Academic journal article Eastern Africa Social Science Research Review

Socio-Ecological Characterization of Forest Ecosystem Health in the South-Western Mau Forest Reserve, Kenya

Academic journal article Eastern Africa Social Science Research Review

Socio-Ecological Characterization of Forest Ecosystem Health in the South-Western Mau Forest Reserve, Kenya

Article excerpt


Kenya is endowed with priceless natural areas including natural closed canopy forests, which serve as habitats for plant and animal species of global importance, including wildlife and birds of migratory importance within the region (Whitemore 1997; Bennun and Njoroge 1999; Brooks, Pimm and Oyugi 1999). The forest ecosystems of Kenya serve as abodes of rare, endemic as well as endangered species. They are therefore, an important element in the national as well as regional economy. For example, the annual turnover from tourism, which is almost completely dependent on natural areas, contributes over 14.9 per cent of the country's GDP (KNBS 2007a).

The forests also provide sustenance of local livelihoods through the use of forest products and services including food, timber, firewood, water, medicines etc (Bleher, Uster and Bergsdorf 2006). However, owing to increased pressure and observed rampant degradation of forest ecosystem in the country, the ecosystems' ability to provide goods and services has been diminished (Mutanga 1996; Bleher, Uster and Bergsdorf 2006). In most forested areas in Kenya including the Mau forest reserve, clearing activities have induced land use changes to the effect that forest products and services are in short supply (Mitchell 2004). Socioeconomic development of native populations in particular and that of the entire nation in general is threatened by these activities (Odubho and Ojwang 2000). There is therefore, an urgent need to provide baseline information concerning the current state of the forests as a basis to estimate forest ecosystem health in order to provide further management interventions.

This study aimed at bridging the gap between the dependencies of previous studies on either biophysical or socioeconomic attributes in defining the status of ecosystems in view of human degradation. An integrated approach to defining the health of the ecosystem at the local level was attempted. Assessment and documentation of the status of ecosystem health and analysis of the effects of human-induced changes on the Kenyan Montane natural forest, characterized by a human-dominated landscape, were done.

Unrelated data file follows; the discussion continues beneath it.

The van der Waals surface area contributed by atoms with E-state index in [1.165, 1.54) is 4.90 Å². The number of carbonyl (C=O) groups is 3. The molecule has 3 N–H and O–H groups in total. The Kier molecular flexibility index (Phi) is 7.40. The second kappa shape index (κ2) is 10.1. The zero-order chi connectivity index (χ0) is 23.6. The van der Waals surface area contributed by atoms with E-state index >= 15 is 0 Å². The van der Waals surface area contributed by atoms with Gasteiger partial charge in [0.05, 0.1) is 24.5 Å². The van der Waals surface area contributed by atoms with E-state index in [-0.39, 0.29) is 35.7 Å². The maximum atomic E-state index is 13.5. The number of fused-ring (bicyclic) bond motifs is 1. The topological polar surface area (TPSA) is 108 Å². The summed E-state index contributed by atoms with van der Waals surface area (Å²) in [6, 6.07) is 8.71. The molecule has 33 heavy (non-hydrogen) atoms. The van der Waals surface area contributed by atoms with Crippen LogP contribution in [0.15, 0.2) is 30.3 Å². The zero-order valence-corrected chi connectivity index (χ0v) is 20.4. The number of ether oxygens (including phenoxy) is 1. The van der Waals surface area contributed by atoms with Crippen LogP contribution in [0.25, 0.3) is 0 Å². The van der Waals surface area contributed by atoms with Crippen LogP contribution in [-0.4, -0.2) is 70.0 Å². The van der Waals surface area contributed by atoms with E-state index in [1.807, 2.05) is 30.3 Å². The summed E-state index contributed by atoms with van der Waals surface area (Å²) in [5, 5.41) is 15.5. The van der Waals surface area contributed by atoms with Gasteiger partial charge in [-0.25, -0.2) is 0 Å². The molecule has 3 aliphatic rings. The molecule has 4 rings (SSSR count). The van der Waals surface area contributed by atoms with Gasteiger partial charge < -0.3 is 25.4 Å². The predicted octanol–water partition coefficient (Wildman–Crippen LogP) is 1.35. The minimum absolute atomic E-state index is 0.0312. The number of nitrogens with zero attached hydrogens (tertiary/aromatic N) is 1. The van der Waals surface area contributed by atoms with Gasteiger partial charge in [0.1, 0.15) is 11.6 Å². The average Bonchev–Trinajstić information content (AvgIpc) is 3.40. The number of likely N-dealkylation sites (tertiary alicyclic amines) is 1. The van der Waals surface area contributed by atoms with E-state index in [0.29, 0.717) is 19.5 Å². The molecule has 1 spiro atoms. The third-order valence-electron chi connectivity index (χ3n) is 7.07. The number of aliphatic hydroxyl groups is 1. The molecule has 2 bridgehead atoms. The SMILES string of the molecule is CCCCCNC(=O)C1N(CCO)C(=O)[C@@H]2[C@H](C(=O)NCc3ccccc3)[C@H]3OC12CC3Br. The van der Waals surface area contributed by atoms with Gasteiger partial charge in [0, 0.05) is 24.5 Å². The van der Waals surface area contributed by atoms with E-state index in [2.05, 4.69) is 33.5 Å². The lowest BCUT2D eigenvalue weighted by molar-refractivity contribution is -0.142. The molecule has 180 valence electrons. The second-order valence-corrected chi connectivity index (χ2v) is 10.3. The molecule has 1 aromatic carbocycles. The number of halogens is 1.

1.1. Forest Management in Kenya: Policy Framework

The Environmental Management and Co-ordination Act (1999) is the umbrella legislation governing the management of natural resources in the country. The Act specifically addresses issues relating to the protection of forests, reforestation and afforestation, energy conservation, the planting of trees or woodlots, and the conservation of biological diversity. An independent authority, National Environmental Management Authority (NEMA) has been established to implement the provisions of the Act providing public involvement in any major development decisions that have a bearing on the environmental. The Act also recognizes the value of environmental conservation by indigenous peoples and provides for the protection of the traditional interests of local communities that had customarily been residents in such areas.

The Kenya Forest Master Plan was developed between 1991 and 1994, to provide a development framework for a period of 25 years. However, the implementation of the plan has been slow, a state blamed on lack of political goodwill and funding. In view of the above Kenya has recently undertaken a major review of forest policy and legislation. The resulting forest policy provides for far-reaching changes in the management of forest resources in the country.

The new policy emphasizes the significance of Kenya's forests to the national economy and recognizes sustainable forest management as an integral component of national development. It addresses farm forestry, dryland forestry, private sector involvement and community participation in forest management.

The management of the natural forests and the forest resource in general is governed by the national forest policy, which is implemented mainly by the Kenya Forest Service, since most forestland falls under its jurisdiction as gazetted forest reserve. …

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